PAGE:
Table of contents
- Brief Overview of September FOMC
- Fed Issues 75 Basis Point Rate Hike in September
- SPY Gets Rejected at the $390 Resistance Level
- How We Used Options and Technical Analysis to Exploit the Bearish Breakdown
- Then and Now: Reviewing Last Week’s Bearish Unusual Options Activity
- The Bottom Line: Trade what you see, not what you want to see
Brief Overview of September FOMC
- Fed issues 75 basis point rate hike
- Fed median forecast shows rates at 4.6% in 2023, 3.9% in 2024
- Fed inflation forecast:
- 2022: 5.4%
- 2023: 2.8%
- 2024: 2.3%
- 2025: 2.0%
- Fed GDP growth forecast:
- 2022: 0.2%
- 2023: 1.2%
- 2024: 1.7%
- 2025: 1.8%
- Between 100-125 basis points of rate hikes are to be issued before the end of the year
- “Housing market must go through a correction”
- “Commodity prices may have peaked”
- “Chances of a soft landing are likely to diminish”
- “No one knows if we will enter a recession, or if so, how deep”
- “At some point, we will slow the pace of rate hikes”, dependent on incoming data
Fed Issues 75 Basis Point Rate Hike in September
On September 21st the Fed issued another 75 basis point rate hike, in line with market expectations. At 2:30 PM EST Fed Chair Jerome Powell began an even-keeled speech where he once again told the audience that the Fed will keep at it. The phrase “keep at it” may sound familiar by now. Powell used this phrase multiple times at Jackson Hole, and two more times during September’s FOMC. It wasn’t by accident. This is a specific, intentional homage to Paul Volcker, the famous Fed hawk whose book is called…
Powell also went out of his way at the question-and-answer portion of the FOMC meeting to say that the Fed’s message has not changed since Jackson Hole. Though he did offer a glimmer of light at the end of the tunnel when he acknowledged that “at some point” it will become appropriate to slow the pace of Fed rate hikes. Just not any time soon — the Fed still sees between 100-125 basis points of additional rate hikes before the end of the year.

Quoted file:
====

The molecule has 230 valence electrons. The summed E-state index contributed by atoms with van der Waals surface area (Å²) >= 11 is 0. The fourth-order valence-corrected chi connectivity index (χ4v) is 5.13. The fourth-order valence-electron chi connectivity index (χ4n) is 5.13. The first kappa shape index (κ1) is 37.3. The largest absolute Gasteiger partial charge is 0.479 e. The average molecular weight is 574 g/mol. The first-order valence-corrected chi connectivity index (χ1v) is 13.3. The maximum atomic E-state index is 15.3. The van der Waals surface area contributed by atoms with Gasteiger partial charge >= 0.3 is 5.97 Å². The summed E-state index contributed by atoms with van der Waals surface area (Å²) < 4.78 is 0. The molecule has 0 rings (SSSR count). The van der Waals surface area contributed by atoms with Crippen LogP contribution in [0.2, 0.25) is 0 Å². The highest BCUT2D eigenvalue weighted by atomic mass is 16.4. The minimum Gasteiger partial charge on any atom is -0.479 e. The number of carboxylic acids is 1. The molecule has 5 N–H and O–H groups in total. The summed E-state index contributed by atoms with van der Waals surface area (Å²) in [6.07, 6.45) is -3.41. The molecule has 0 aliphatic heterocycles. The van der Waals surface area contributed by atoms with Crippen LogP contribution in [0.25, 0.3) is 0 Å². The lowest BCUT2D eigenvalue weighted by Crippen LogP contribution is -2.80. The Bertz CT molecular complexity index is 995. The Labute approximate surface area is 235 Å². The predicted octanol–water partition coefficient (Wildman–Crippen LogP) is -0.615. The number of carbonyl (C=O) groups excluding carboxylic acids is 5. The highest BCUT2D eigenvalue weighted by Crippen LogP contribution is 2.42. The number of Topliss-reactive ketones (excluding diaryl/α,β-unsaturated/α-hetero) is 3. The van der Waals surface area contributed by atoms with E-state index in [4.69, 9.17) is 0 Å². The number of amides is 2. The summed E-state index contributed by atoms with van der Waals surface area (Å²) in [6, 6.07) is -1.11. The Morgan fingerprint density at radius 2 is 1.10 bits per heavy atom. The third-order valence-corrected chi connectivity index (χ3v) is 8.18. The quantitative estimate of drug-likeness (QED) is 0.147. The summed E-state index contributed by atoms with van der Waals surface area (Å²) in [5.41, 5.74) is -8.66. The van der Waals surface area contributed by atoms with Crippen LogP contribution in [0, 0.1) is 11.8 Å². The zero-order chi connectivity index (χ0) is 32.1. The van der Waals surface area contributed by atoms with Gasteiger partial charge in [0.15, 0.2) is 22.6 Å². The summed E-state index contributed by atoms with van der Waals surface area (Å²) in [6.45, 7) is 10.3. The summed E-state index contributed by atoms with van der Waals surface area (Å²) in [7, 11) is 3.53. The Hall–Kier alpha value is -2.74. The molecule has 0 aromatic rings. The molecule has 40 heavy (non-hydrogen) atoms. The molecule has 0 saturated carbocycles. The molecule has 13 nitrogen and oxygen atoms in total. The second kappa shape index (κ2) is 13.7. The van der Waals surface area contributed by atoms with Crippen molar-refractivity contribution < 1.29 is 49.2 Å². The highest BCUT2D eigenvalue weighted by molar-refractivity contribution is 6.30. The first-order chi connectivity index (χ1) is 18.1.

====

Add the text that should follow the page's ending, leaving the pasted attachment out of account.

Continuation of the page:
However, as we have said in the past, hanging on Powell’s every word and dissecting the minutia of Fed policy is an exercise in futility. The only thing that matters is price action — what the market is giving you. Trader’s didn’t need to pay attention to Powell to navigate the market during September’s FOMC event. One look at the chart would have told you everything you needed to know.
SPY Gets Rejected at the $390 Resistance Level
Source: TradingView, Market Rebellion
We’ve written multiple times this month about the importance of the $390 technical level for the market. When SPY broke below the $390 level on September 16th, it was a giant flashing warning sign for the bulls. Today’s retest and rejection at $390 confirmed that resistance, setting the stage for a 100+ point intraday reversal for the S&P 500. That fall is likely to continue another 3-4% as the market progresses toward the June low. The June low — the lowest point since 2020 — is almost certain to be the next battleground between bulls and bears.
If the market can find support at the June low (the red line on the above chart) it would likely be seen as a bullish double bottom pattern. Double bottoms offer investors who “missed the boat” a second chance to hop aboard. And they help bulls to draw a “line in the sand” that a stock should not cross below. A successful retest and bounce there would likely bring the market back to the all-important $390 level — a technical area that the SPY ETF just can’t seem to get away from. However, if the S&P cuts through the June low, look out — we’ll be in uncharted territory. In other words, “No support in sight — Better hold on tight!”